The action in Dinner Date is seen from Julian's first-person perspective. Much of the player's influence over Julian's actions is indirect. The player guides the action much like a director of a film, but Julian's thoughts are his own. His internal monologue is completely voiced, and the commentary he makes is subtly influenced by how the player chooses to direct the scene, which is done by pressing various labeled floating hotkeys as they appear on-screen.
The most impressive aspect of the game is how it manages to covey a multi-dimensional character with fully-realized emotions in a relatively short time frame. Being placed inside Julian's subconscious not only makes players privy to his insecurities, doubts, fears, and even prejudices, but also provides many subtle clues that help shed light on the nature of his neuroses.
As the night wears on without any sign of his date, Julian's thoughts progressively betray layers of humanity and backstory delivered with the unfettered honesty afforded one's innermost thoughts. The result is that by the end of the game, the player will know Julian better than they would if they were introduced in real life. Furthermore, the game's original score by composer Than van Nispen tot Pannerden perfectly complements the mood and emotional undercurrent of Julian's story.
Depending on your own personality, you may not directly identify with all of Julian's decisions. You may even find him a bit whiny, or take offense to his prejudices, but it's partly these very human flaws that make him one of the most memorable (and certainly the most "real") characters I've seen in a game.
Though the player isn't supposed to "be" Julian, I couldn't help but empathize with his sorry plight. Some folks may find Julian's head a relatively uncomfortable place to be, due to the unfiltered way he's presented, and/or the subtle melancholy of his situation. That said, the game doesn't aim to create a blank-canvass protagonist that players inhabit, as much as it takes the player on a relatively linear emotional journey. On an emotional leve, Julian Luxemburg is a fully-realized character, with players riding shotgun as his subconscious. The end result is an incredibly powerful character study with the ability to encourage players to get introspective about their own lives.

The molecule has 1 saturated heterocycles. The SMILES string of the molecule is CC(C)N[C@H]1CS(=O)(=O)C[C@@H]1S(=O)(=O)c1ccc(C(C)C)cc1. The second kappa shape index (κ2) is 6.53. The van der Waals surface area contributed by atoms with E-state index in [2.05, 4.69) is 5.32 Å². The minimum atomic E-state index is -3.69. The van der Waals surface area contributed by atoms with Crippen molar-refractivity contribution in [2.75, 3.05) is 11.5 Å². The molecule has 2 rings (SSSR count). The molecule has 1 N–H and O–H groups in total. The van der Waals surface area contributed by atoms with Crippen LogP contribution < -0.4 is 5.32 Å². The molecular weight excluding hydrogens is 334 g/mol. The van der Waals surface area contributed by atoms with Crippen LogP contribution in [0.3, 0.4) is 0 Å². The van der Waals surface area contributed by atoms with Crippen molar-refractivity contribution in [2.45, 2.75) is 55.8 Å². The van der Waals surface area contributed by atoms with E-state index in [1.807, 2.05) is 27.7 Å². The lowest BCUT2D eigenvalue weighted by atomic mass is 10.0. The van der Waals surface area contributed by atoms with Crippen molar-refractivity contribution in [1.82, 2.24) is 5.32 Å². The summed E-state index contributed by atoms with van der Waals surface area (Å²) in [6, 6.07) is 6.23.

Dinner Date is a relatively short experience, but the half-hour or so it'll take to complete one playthrough is packed with unique animations and wall-to-wall narration from Julian's subconscious. Despite it's linearity, many players will likely be compelled to play through at least twice, largely to piece together the protagonist's back-story and relationships. How was the date arranged? What does Julian do for a living? Why is he obsessed with quoting Byron's poetry? Personally, I turned on the subtitles for my second run, just to make sure I wasn't missing any details camouflaged by the main character's soft-spoken, mild accent.
If the game sounds interesting to you, Stout Games is currently running a special 2-for-1 deal for those who purchase Dinner Date before December 23. The game normally sells for $12.45, but all those who buy the game before December 23 will receive an extra copy to give to a friend on that day.
All that aside, gamers who see game-length as a critical value criterion might be put-off by the game's brevity. Those more concerned with having a satisfying (and intellectually stimulating) experience that dares to take a unique approach, will likely find the price of admission easily justified.
From Indie Games Channel, with permission.
This review is based on a final copy of Dinner Date, provided by Stout Games.
I bought the game after reading this review. Looking forward to getting back to my PC in Toronto and playing it.
You live in Toronto? Neat.
OTTAWA IS NEATER
You keep telling yourself that!